Ten daughters in 18th century New England! Can you even imagine that? Boys were prized for helping on the farm and other household chores, earning a living early perhaps by going to sea or serving as an apprentice, carrying on the family name, and serving as the heir to inherit the family land.
I’ve been reading vital records for years and don’t recall seeing many comments added to name and date by the Town Clerk. In the Chatham Vital Records daughter Anna Sears is recorded as “tenth daughter” of Paul Sears. It must have been the talk of the town, and you just know that his poor wife Anna was faulted for not producing a male heir. Interestingly Paul Sears himself was the Town Clerk who recorded the births of his first nine daughters in 1752. In 1759 the entry of his youngest child is thus:
Anna Sears The Tenth Daughter of Paul Sears & of Anna Sears his wife; was Born at Chatham July 10th 1753 & Entred at the Desire of sd Paul Sears May 21 st 1759 per James Covel Town Clerk
At any rate, Paul of the many daughters was born about 1710 in Chatham (Richard3, Paul2, Richard1). He was a cooper by trade and inherited his father’s farm. He was a surveyor of highways in 1733, tithing man, sealer of weights and measures, and pound keeper in 1739, selectman in 1743, Town clerk in 1752.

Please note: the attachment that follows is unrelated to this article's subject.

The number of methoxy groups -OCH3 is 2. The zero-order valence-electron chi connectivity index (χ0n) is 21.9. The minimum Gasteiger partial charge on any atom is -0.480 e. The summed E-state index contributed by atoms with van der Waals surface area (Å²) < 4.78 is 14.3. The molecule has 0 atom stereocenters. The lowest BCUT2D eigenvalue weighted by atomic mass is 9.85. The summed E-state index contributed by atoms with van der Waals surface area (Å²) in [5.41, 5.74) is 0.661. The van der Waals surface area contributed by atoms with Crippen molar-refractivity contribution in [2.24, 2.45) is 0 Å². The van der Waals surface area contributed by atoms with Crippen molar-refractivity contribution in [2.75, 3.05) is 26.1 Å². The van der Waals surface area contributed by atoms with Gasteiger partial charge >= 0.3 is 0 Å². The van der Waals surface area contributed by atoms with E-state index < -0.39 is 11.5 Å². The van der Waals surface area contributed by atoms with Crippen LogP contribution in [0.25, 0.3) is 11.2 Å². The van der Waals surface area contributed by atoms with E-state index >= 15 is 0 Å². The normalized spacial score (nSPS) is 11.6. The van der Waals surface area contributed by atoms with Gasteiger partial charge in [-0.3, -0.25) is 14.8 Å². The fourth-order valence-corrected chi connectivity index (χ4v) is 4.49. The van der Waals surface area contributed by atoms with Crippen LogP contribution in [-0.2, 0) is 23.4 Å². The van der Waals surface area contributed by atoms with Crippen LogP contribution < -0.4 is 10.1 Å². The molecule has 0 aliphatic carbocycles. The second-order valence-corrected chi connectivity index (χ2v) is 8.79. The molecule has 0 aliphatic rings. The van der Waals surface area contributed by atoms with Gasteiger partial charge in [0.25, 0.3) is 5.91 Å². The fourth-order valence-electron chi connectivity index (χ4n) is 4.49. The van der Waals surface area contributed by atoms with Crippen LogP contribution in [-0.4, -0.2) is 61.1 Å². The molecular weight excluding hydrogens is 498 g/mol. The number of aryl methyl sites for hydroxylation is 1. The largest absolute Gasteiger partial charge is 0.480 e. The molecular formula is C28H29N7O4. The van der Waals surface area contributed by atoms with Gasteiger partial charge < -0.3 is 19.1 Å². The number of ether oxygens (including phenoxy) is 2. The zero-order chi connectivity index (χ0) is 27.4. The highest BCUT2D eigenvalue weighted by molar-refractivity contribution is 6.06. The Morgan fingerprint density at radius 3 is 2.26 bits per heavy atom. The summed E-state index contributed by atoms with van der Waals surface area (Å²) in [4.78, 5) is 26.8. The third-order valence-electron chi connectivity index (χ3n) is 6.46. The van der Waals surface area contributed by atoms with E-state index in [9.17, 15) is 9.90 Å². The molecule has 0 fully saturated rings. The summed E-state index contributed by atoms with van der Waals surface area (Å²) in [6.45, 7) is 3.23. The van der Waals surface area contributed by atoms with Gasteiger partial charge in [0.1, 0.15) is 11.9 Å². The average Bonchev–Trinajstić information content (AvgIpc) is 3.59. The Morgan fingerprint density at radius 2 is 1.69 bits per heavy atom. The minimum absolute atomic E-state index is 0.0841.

|Cooper's workshop at Old Sturbridge Village|
Paul and Anna’s daughters were born 1731-1753: Hope, Martha, Hannah, Thankfull, Anna, Ruth, Experience, Elizabeth, Thankfull (second of the name), and Anna (second of the name).
Their daughters Ruth and the first daughters named Thankfull and Anna all died from the end of March to early April 1747. Thankfull was ten, Anna nine and Ruth was six. They died of smallpox (as noted in Josiah Paine's A History of Harwich, Barnstable County, Mass., 1620-1800; thank you to Marjorie Perry for informing me of their death's being noted in Paine's book).
I descend from their oldest daughter Hope who married Nehemiah Doane, Thomas Howes and Job Chase.
Anna Atkins was born on 12 Dec 1713 in Eastham, daughter of Joseph Atkins and Martha Pease.
No estate settlement in Barnstable County and no death recorded at Chatham for Paul Sears. Smith states he may have died in Maine.
Paul’s wife Anna is buried at the Oldest Burying Ground Chatham:
Anna, wife of Paul, died 17 October, 1783, in her 70th year.
William Smith, Early Chatham Settlers, CW Swift Publisher, Yarmouthport, Mass., 1915
Samuel Pearce May, The Descendants of Richard Sares (Sears) of Yarmouth, Mass.: 1638-1888, Albany, Joel Munsell’s Sons, 1890